Boots (Infantry Columns)


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Poetry by Rudyard Kipling.

TTBB with snare drum and marching.

Here are my composers notes from the premiere performance by the Canadian Men’s Chorus.

Rudyard Kipling who penned this wonderful poetry was no stranger to Africa. He
apparently holidayed there in the winter for many years and at one point worked there as
a newspaper correspondent during the Boer War. Kipling is viewed today as a rather
controversial figure due to his staunch support of British troops during a time of British
colonialism yet this poem also reveals his great distaste for war and his compassion for
all that lived its horrors.

I was lucky enough to come across a reading of this poem by a fellow named Taylor
Holmes recorded in 1915. It is rare to find poetry that when read aloud has such a
profound effect on the listener. Holmes reads the poetry at march tempo and, patiently at
first, gives us glimpses of the frustration experienced by the men as they soldier on. But
as the poem progresses his reading becomes less and less that of the narrator and more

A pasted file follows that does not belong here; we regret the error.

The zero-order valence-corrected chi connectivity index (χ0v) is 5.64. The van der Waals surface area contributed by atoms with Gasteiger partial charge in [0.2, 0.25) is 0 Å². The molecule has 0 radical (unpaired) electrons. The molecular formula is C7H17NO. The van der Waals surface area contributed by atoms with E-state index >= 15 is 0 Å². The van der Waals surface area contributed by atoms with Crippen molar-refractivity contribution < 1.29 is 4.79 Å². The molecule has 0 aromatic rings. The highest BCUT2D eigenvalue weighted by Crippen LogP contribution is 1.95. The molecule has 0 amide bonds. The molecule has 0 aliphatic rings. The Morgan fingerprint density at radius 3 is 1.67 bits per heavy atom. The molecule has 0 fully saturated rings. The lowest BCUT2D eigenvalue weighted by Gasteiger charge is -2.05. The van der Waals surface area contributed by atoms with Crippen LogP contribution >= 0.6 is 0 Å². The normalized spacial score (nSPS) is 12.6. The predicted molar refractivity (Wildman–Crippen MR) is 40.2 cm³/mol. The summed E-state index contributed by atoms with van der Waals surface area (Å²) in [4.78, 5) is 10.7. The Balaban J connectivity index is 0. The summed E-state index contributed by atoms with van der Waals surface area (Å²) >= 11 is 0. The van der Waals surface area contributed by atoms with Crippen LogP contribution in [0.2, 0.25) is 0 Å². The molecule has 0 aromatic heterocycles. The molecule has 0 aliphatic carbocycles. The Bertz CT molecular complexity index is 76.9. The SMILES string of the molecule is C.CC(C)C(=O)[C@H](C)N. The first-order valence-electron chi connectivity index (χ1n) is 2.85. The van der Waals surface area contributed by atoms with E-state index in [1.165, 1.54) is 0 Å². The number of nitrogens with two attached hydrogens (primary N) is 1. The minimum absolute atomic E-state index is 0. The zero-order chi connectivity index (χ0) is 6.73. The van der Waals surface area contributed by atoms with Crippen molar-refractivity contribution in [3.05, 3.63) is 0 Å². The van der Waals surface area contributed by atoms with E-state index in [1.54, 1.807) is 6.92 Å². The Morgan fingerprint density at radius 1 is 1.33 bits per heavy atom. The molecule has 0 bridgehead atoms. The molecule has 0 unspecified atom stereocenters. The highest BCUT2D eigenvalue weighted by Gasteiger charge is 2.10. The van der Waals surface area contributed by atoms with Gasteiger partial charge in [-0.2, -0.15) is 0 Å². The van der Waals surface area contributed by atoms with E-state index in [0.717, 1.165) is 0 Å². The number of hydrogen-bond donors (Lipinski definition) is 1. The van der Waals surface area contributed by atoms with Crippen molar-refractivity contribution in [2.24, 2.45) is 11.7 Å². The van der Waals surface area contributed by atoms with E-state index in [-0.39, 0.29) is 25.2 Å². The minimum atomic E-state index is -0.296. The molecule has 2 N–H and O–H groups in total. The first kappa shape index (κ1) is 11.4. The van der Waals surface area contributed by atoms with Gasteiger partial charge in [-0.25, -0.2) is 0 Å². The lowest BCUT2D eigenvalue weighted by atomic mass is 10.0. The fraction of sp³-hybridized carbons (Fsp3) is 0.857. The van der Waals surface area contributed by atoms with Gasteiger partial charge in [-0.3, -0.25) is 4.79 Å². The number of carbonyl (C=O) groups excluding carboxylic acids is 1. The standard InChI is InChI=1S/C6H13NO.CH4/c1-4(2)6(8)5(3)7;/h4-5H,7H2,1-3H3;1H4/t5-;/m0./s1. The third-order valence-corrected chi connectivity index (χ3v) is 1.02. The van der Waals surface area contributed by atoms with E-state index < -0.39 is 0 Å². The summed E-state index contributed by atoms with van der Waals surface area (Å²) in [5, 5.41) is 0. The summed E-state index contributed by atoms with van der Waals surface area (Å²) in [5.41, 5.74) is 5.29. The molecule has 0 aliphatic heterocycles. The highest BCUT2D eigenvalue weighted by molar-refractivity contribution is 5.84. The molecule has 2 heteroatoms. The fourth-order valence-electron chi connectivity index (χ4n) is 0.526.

that of a character experiencing the ordeal. So suited to a musical setting, the poem and
the reading both have a wonderful crescendo that build incessantly. The slowly
disintegrating timbre of Holmes’ voice reveal the frustration, anger, and eventual
madness that many men endured. They were trapped both physically and mentally by
their ordeal, a fact wonderfully alluded to in Kipling’s repeated chorus “There’s no
discharge form the war”.

Often setting poetry to music can take a great deal of time to do justice to the intentions
of the poet. During the summer in which I wrote this piece I also set about writing a piece
called “ Last Night of Stars”. “Last Night…” in a way has taken me years to write since
the chord progression has been in my ears for a very long time but during the summer I
probably worked on it off and on for 2 months. For “Boots” I was so informed and
inspired by Holmes reading that the melody immediately came to mind followed quickly
by the harmony and within 10 days or so I was finished the piece. Please search out this
wonderful reading on the internet and see if you are as moved by it as I was.

The piece was performed in 2019 by the Vancouver based Chor Leoni Men’s Choir, directed by Erick Lichte, in their annual remembrance concerts.